Friday, October 28, 2005
What gives? How come it was not likea big scandal?
Thursday, October 27, 2005
In a recent post I noted that around 15 years ago, Palmer published two law review articles (Intellectual Property: A Non-Posnerian Law and Economics Approach and Are Patents and Copyrights Morally Justified? The Philosophy of Property Rights and Ideal Objects) arguing against patent and copyright and also critiquing the wealth-maximization "law and economics" approach of Richard Posner. In the first article cited he criticizes "A jurisprudence that claims to be based on “law and economics” but that would constructively assign or rearrange rights as part of a strategy to achieve some pre-determined outcome (maximization of utility or of wealth, for example) .... " Notice that Palmer characterizes Posner's wealth-maximization framework as one that would lead to the rearranging of property rights to try to maximize wealth.
Now Posner is of course a Coasean. And in fact others such as Rothbard, Walter Block (2, 3), Gary North, and Hoppe (2) have made a similar observation about implications of Coase's views (see also the views of Roy Cordato (2); Timothy Terrell's and Sebastian Storfner's summaries of Austrian critiques of Coase). Some of them note that the Coase Theorem could be interpreted as a recommendation that courts assign property rights so as to maximize wealth--in fact this is exactly what uber-Coasian Posner recommends, at least according to Palmer.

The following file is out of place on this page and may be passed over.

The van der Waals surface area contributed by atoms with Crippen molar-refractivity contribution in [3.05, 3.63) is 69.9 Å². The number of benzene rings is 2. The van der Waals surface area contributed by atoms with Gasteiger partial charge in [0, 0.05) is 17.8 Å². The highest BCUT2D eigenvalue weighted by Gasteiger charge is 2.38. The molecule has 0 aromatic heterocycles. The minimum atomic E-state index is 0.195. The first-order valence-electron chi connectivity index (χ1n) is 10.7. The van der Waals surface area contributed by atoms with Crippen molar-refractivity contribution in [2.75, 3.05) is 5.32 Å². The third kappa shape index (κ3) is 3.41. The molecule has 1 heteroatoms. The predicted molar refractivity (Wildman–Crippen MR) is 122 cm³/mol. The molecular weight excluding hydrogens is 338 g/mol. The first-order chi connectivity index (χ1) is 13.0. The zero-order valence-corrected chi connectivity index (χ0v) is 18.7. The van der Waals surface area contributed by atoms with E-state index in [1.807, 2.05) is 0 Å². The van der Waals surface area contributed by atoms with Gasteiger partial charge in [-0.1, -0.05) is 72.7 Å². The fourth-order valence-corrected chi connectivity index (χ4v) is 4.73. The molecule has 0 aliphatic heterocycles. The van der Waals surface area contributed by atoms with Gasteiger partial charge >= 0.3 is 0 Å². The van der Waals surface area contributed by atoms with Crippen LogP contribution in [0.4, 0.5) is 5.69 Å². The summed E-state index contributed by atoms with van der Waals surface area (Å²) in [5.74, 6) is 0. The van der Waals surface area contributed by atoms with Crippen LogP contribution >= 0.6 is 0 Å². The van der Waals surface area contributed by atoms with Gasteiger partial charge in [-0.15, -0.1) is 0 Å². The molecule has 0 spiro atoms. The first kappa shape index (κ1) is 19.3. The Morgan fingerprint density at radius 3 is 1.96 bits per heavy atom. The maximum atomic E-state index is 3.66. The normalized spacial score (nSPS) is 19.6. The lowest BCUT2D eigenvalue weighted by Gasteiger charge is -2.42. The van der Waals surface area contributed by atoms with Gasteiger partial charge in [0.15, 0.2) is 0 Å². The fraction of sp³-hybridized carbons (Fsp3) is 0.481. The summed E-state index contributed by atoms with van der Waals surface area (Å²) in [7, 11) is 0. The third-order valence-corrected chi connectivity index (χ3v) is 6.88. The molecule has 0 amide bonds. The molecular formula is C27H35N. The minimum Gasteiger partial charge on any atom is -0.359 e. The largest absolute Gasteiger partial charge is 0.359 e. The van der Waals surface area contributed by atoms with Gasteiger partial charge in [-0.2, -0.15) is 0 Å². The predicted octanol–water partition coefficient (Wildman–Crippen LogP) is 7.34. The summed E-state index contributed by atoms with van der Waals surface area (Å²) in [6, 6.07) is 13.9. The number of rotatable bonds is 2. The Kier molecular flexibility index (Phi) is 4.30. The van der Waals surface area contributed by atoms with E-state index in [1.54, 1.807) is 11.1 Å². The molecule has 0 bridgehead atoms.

What is interesting is that in Palmer's campaign to smear Hoppe by repeatedly distorting Hoppe's views, he also has attacked Hoppe several times (1, 2) for interpreting Coase the way Palmer interprets Posner. He says Hoppe's and Rothbard's reading of Coase as meaning that "that courts assign property rights to contesting parties in such a way that 'wealth' or the 'value of production' is maximized" is an "absurd parody of an interpretation" and a "bizarre misstatement" of Coase. Palmer goes on:
Hoppe once attacked another panelist at a conference who had discussed the Coase Theorem by accusing the panelist (and Coase) of arguing that judges should be empowered to confiscate and rearrange property whenever the judge determined that the new distribution would be efficient. Now Coase has never said that and that’s not a part of or even an implication (at least, not without a number of questionable additional premises) of the Coase Theorem.
So, let me get this straight: Palmer's interpretation of Coasian wealth-maximizer Posner is reasonable, while Rothbard and Hoppe's interpretation of Coasian wealth-maximizer Coase is absurd and bizarre...? Of course a given interpretation of Coase is open to reasonable criticism, but is Palmer's attack here--given his history of blatant distortions of Hoppe's views, repeated even after being exposed, and given his similar views on one of the chief Coasians--a reasonable one, or merely evidence of his desperate attempts to smear Hoppe?
For links to other libertarian critics of Coase, see this post.
Palmer's recent comments about patents are interesting in view of his previous publications about intellectual property.